True Crime Tuesday: The Weepy-Voiced Killer

If you haven’t already, please read the “TCT Disclaimer,” under the True Crime tab at the top of the page, before reading any true crime posts.

It’s my favourite day of the week! That’s a lie. My favourite day of the week is Saturday. But “True Crime Saturday” doesn’t have the same ring to it.

So, True Crime Tuesday it is! And it’s my second favourite day of the week! Okay, no, I’m lying again. My second favourite day is Friday.

You know what? Forget about favourites.

It’s Tuesday. Fact.

honest elizabeth warren GIF by Women's History Month

Listen, I started a detox diet yesterday and I’m fucking miserable. I have a little under 2 hours before I get to eat my lunch of salad and half a chicken breast. And even the thought of that makes me miserable because it’s so goddamn boring. There’s really no guarantee that I’ll finish writing this post before I eat the keyboard.

Let’s see how I’m doing at the end of this.

This is not a killer I am familiar with, but I was immediately intrigued because he decidedly has the most ridiculous serial killer nickname ever. I needed to learn more. And so here we are. Presenting: The Weepy-Voiced Killer (seriously who came up with that?)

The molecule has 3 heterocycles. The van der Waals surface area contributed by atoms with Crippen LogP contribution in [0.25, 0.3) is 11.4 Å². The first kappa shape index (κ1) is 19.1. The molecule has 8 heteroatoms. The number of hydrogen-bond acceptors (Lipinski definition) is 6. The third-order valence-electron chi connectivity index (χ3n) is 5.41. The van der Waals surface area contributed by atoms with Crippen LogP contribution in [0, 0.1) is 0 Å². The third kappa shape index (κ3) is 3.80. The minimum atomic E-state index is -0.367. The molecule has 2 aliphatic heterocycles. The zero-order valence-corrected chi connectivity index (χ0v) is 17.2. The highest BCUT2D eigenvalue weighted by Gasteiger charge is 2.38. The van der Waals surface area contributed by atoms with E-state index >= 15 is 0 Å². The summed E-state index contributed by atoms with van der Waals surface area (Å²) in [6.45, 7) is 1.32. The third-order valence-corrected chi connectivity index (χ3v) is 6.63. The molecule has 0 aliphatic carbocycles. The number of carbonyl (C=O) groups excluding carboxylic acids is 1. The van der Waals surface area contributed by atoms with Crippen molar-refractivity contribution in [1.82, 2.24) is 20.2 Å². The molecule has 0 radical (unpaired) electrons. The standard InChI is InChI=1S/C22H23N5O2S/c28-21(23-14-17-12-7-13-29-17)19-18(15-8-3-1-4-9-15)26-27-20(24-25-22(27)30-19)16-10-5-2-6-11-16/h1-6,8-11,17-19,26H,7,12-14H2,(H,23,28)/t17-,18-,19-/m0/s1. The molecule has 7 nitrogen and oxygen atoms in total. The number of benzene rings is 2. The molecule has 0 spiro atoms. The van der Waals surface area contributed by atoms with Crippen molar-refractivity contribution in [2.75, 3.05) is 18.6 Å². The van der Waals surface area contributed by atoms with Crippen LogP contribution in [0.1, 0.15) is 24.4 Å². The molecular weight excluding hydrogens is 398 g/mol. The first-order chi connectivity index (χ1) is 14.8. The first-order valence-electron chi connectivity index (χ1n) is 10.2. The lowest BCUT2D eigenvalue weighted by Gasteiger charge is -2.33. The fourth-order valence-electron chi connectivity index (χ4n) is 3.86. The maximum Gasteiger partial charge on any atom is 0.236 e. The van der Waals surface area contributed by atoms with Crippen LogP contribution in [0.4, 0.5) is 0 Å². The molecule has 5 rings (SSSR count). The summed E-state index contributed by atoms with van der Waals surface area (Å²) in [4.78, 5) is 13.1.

Between 1980 and 1982, Paul Michael Stephani killed three women in the Minneapolis-Saint Paul area.

He received his terrible fucking nickname of “The Weepy-Voiced Killer” (honestly, I can’t even with that name), due to his penchant for placing an anonymous call to 911 to report his crimes after he had committed them. He voice was always high-pitched or emotional, and crying.

Karen Potack

New Year’s Eve, 1980 – Karen Potack, a 20-year-old University of Stevens Point student, was walking home around 1am after a night out to celebrate the holiday with friends. As she wandered around the streets, drunk, with the intention to eventually get home, Potack was ambushed and beat; bludgeoned with a tire iron.

At approximately 3am, the police received a phone from a man who wanted to report the assault. The caller’s voice filled with emotion as he told police the location of the crime scene. He said, “There’s a girl hurt here.” When the 911 operator asked for his name, Stephani hung up.

Police and paramedics rushed to the scene, finding Potack clinging to life, even as her brain was exposed through her smashed skull. Potack was rushed to the hospital, and amazingly started to recover physically, but she was without her memory.

Image result for Karen Potack
Karen Potack being taken away on a stretcher.